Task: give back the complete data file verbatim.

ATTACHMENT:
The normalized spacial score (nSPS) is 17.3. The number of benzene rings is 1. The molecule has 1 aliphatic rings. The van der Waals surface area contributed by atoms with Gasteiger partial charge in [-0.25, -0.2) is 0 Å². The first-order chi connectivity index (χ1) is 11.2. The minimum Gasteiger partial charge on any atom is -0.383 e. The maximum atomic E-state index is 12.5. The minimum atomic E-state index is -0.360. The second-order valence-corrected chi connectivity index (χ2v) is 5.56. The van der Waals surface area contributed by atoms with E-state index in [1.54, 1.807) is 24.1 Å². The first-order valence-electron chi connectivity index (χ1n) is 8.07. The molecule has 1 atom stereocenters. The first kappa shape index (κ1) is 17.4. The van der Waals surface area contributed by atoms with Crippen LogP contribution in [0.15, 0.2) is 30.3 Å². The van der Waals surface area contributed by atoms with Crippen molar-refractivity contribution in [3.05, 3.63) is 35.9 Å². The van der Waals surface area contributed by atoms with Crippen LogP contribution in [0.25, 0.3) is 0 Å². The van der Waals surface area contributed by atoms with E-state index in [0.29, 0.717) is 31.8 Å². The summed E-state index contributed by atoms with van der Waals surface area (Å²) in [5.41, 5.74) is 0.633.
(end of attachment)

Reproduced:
The normalized spacial score (nSPS) is 17.3. The number of benzene rings is 1. The molecule has 1 aliphatic rings. The van der Waals surface area contributed by atoms with Gasteiger partial charge in [-0.25, -0.2) is 0 Å². The first-order chi connectivity index (χ1) is 11.2. The minimum Gasteiger partial charge on any atom is -0.383 e. The maximum atomic E-state index is 12.5. The minimum atomic E-state index is -0.360. The second-order valence-corrected chi connectivity index (χ2v) is 5.56. The van der Waals surface area contributed by atoms with E-state index in [1.54, 1.807) is 24.1 Å². The first-order valence-electron chi connectivity index (χ1n) is 8.07. The molecule has 1 atom stereocenters. The first kappa shape index (κ1) is 17.4. The van der Waals surface area contributed by atoms with Crippen LogP contribution in [0.15, 0.2) is 30.3 Å². The van der Waals surface area contributed by atoms with Crippen molar-refractivity contribution in [3.05, 3.63) is 35.9 Å². The van der Waals surface area contributed by atoms with Crippen LogP contribution in [0.25, 0.3) is 0 Å². The van der Waals surface area contributed by atoms with E-state index in [0.29, 0.717) is 31.8 Å². The summed E-state index contributed by atoms with van der Waals surface area (Å²) in [5.41, 5.74) is 0.633.